3 Helpful Tips For Reducing Your Risk of Developing Circulatory Issues

Jul 25, 2022
3 Helpful Tips For Reducing Your Risk of Developing Circulatory Issues
Want to know more about protecting your heart, brain, and kidneys from disease? How about a strategy that also keeps your muscles strong and your joints healthy? Reducing your risk of circulatory disorders does all that and so much more.

The human body is one of the most remarkable examples of orderly and effective teamwork, in that all parts and systems work together to benefit the whole. And there’s not a single cell in your entire body that doesn’t rely on a healthy circulatory system to get its job done.

Dr. Ghiath Mikdadi and Dr. Farid Zayed are board-certified interventional cardiologists who lead the team at the Heart Clinic of Hammond in Hammond and Amite, Louisiana. 

Here, they explain why they care just as much about your circulatory system as they do your heart muscle, and provide easy-to-follow tips for keeping it healthy. 

Understanding the circulatory system

The circulatory (vascular) system includes a vast network of vessels that transport blood throughout your body. Arteries carry oxygen-rich blood away from the heart to your body, and veins return the used blood to the heart and lungs for an oxygen refill. Capillaries connect with veins and arteries to move blood to and from organs and tissue structures.  

Although your heart keeps your circulatory system going by pumping blood continuously over your lifetime, it relies on healthy arteries, veins, and capillaries to get the job done. When a breakdown, blockage, or disorder affects any part of your circulatory system, your health — and your heart — can suffer. 

Thus, preventing heart disease starts with protecting your circulatory system. Fortunately, the habits you adopt to keep your blood vessels healthy also support optimal heart health.

Three tips for reducing your risk of circulatory problems

You can’t prevent every illness that comes your way, but you can significantly reduce your risk of developing new or worsening vascular disease by taking these three major steps:

1. Know and manage your risk factors

Conditions that compromise your circulatory health include:

  • High blood pressure
  • Uncontrolled diabetes
  • Excess body weight
  • Physical inactivity
  • Poor sleep (quantity and quality)
  • Tobacco use (including smokeless)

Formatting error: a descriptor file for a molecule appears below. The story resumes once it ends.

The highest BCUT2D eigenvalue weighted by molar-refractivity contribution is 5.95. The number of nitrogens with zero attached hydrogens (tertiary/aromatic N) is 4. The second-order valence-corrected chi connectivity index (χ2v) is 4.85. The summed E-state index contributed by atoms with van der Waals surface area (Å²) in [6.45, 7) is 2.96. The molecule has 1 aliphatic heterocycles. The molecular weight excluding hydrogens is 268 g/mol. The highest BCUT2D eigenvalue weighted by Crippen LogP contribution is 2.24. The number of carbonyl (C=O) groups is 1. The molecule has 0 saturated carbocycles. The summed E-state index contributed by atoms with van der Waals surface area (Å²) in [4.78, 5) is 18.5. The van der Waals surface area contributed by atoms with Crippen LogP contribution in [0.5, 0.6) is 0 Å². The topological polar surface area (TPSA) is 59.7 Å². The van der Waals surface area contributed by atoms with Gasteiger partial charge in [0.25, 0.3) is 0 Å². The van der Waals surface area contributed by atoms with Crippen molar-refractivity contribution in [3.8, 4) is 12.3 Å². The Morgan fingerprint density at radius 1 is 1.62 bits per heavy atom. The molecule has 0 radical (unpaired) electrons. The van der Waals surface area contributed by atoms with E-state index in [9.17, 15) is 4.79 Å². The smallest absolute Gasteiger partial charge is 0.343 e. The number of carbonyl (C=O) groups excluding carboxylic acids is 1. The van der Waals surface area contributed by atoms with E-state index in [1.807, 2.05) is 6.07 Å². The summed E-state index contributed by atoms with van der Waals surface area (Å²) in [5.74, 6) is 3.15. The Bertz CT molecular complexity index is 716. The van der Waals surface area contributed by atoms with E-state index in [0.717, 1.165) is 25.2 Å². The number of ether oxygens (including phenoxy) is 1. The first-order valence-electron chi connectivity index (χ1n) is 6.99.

• Unhealthy cholesterol levels
  • Poor nutritional intake

Many of these issues are directly related to everyday decisions you control regarding diet, exercise, and other lifestyle activities and choices.

Rather than considering a temporary weight loss plan, try establishing a lifelong pattern of healthy eating, weight management, and physical activity that fits both your personality and your lifestyle. 

If you don’t like to sweat, choose an activity like swimming or walking instead of running or high-intensity cardio. To tempt your tastebuds, take a cooking class that embraces natural flavors over added sugars, salt, and heavy oils.

2. Prioritize consistent, restful sleep

Protecting your vascular health by getting a good night’s sleep may seem way too easy. However, your body takes advantage of the downtime to rebuild tissue, drop your blood pressure, metabolize various hormones, and complete other health-related tasks.

Adults of all ages need at least 7 hours of restful sleep each night. Less than that increases your risk of diabetes, hypertension, weight gain, heart disease, and heart attack.

If you’re struggling to fall asleep or stay asleep, our team can help. You may need to adjust your routine and limit exercise or heavy meals close to bedtime, or you may want to consider taking part in a sleep study to rule out conditions that interfere with restful sleep, such as obstructive sleep apnea (OSA). 

Besides interrupting your rest, this common sleep disorder can increase your heart attack and stroke risk, too.

3. Schedule routine health screenings

Many people put off basic health screening until their 40s or 50s. Unfortunately, elevated blood pressure, high cholesterol, and other conditions that compromise your vascular health usually begin long before middle age. They also tend to remain “silent,” or without obvious symptoms, until the disease is already more advanced. 

Scheduling routine screening exams that include a blood pressure reading and baseline lab studies such as cholesterol checks during your 20s and 30s can catch problems before they threaten your heart health. Our specialists can also evaluate your risk factors and help you develop a lifelong prevention strategy that evolves with your changing needs.

For more information about the cardiac screening services at the Heart Clinic of Hammond, call your nearest location today or use our easy online booking feature to schedule a visit any time.